Uncertainty is a most uncomfortable feeling for both clients and therapists alike. Clients want answers, and therapists want to provide. Both in and out of therapy, human beings are meaning-making organisms. We need the world to make sense, and when it doesn't we feel lost and confused. So compulsive is this need that we will make sense of our experience using preexisting paradigms, even if inapplicable, rather than tolerate the discomfort of not knowing. The problem, however, is that when this dynamic gets reenacted in the therapeutic setting, we fail to serve the clients who come to us for help. In fact, by giving in to the pull to resolve confusion, we risk moving our clients further into it. After all, they already have a narrative, a story around which their identity is constructed, a set of organizing principles that inform their perception of the world around them. By moving too quickly to infer, elucidate,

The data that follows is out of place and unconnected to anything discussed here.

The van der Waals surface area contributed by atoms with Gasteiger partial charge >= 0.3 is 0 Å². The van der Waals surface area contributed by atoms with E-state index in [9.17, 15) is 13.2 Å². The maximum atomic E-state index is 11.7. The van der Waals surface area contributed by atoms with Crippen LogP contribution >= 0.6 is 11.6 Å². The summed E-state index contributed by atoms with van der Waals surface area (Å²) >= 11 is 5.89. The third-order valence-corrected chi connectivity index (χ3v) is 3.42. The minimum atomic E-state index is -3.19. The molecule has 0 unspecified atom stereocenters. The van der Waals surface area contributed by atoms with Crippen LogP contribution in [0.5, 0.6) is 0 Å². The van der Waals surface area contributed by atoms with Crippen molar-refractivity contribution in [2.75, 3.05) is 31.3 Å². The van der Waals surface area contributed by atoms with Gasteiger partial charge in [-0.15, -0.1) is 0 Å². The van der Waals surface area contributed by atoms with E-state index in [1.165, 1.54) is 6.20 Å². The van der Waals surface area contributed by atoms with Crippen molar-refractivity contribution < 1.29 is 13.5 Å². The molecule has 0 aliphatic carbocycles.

confirm, we often reinforce the very narratives that have become limiting and no longer applicable to their lives today. As therapists, we must approach the consultation hour with curiosity and openness. As tempting as it may be to believe that we know and understand, our clients are better served when we question first. By starting from a place of knowing nothing, so to speak, we give ourselves and our clients the opportunity to learn something they were not already aware of, to expand the parameters of their mental framework, and to make space for the entirety of their beings.